Already some of the facts about the juvenile in question have turned out to be wrong. There was a rumour created by media that the juvenile will be released within 6 months, as soon he turns 18. Did it happen? No. There was a rumour that juvenile was the “main accused”. The reading of the charge sheet, which records the statements of both the victim and the prime witnesses, prepared by the police, tells us that it was Ram Singh (now deceased) who was the main accused. Apart from the presence of the juvenile, there is no mention of his role in detail. So should we not await the final order from the Magistrate of the Juvenile Justice Board before condemning him?
Coming to the question of amending the law. Amendments or improvements in the law on juveniles have been regularly undertaken. There were changes in 2000, in 2006, and again in 2011 and there was a process of further amendment going on just before the Dec 16 incident. During the deliberations, amendments being suggested in terms of reduction of age, treating them as adults, punishing them harsher etc. were discussed. Studies and experiences documented over the last four decades have shown that they have only put societies at greater peril and risk. It is therefore important to strengthen the implementation of provisions for reform and reintegration for children.
The main problem, as many point out, is the inadequate-indeed tardy implementation of the law. Children who have offended are not brought into the ‘system’, not because the law allows them to ‘get away’, but because of those who implement the law. But should children be penalised because the country has failed to implement the law meant for them? Hence should we not give children a chance by ensuring that the juvenile justice law is implemented in letter and spirit before denouncing it?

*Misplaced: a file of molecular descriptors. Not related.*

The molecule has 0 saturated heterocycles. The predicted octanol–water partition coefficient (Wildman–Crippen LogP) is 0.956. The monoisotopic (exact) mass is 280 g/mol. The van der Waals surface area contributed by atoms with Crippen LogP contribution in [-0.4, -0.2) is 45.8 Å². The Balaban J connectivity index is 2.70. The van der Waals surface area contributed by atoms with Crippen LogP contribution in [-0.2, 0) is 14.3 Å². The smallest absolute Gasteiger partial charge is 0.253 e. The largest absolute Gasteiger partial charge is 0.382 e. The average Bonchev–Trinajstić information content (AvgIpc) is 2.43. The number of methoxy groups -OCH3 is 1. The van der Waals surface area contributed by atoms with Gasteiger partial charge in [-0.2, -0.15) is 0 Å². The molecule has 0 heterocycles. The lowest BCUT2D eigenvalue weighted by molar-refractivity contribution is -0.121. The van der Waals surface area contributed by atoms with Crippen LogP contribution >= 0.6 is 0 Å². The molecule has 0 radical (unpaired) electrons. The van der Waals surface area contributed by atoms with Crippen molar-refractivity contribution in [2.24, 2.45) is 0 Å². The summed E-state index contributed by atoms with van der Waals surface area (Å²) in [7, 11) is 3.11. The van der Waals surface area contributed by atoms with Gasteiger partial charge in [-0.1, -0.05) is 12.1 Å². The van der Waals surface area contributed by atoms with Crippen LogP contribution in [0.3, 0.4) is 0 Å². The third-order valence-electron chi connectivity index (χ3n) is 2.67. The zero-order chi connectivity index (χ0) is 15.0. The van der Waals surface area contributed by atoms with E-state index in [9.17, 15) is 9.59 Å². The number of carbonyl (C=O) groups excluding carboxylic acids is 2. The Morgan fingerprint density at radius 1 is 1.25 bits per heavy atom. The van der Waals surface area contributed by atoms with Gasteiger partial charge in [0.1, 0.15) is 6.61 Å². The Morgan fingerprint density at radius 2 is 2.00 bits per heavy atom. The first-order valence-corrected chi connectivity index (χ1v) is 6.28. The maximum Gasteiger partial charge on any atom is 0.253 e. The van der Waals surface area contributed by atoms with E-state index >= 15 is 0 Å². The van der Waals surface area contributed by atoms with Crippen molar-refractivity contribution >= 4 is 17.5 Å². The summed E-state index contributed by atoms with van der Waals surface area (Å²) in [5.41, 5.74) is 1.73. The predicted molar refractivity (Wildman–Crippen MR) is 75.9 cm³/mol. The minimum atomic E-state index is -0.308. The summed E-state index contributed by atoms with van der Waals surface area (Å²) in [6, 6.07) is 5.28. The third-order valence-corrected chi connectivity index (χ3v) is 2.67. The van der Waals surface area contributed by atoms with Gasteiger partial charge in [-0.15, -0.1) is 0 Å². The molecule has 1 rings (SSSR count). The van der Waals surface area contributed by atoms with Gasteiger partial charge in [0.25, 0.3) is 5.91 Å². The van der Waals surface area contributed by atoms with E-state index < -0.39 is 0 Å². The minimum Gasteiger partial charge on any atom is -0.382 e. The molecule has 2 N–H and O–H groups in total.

We must not repeat this mistake of exaggerating juvenile crime profile and cause serious damage to a well thought and systematically evolved juvenile crime policy, more so when we have precedents to learn from. Time and again the American experiment with juvenile crime is being cited. Hence it is important to examine the American reality in some detail here. 1990s was the time when United States witnessed an unprecedented onslaught on liberal juvenile justice policies, mostly fed by the unrealistic and panic driven media reporting such as “The tsunami is coming…Juvenile crime is going up and getting worse”, (USA Today 05.09.1996) and “America is being threatened by a growing cadre of cold –blooded teens called ‘superpredators’ (Christian Science Monitor 06.02.1997 ) or “The invasion of the Superpredators has burdened the United States with children capable of remorseless brutality” (London Times.16.02.1997). Responding to these reports, an angry citizenry panicked and forced politicians and policy makers to introduce harsher provisions and reduce the age for juvenility. Political Scientist John Dilulio, who at that time became the chief theorist on “young superpredators” and had advocated for harsh measures on children, later expressed regret about his assessment and predictions of juvenile crime and admitted that they were misplaced. In 2012 he went on to sign up as an amicus brief on behalf of a juvenile who pleaded in an American court to liberalise harsh laws. The regression fuelled primarily by media reporting since 1990s onwards caused havoc to the lives of millions of American youths, based on which a process of course correction started in 2005 and is going on since then. The American experience of falling prey to media frenzy and having suffered miserably is a telling story- something Indians need to consider seriously.
Do we in India want to go the same way?
(Enakshi Ganguly Thukral is the Co-Director of HAQ: Centre for Child Rights. Anant Asthana is an advocate who represents children.)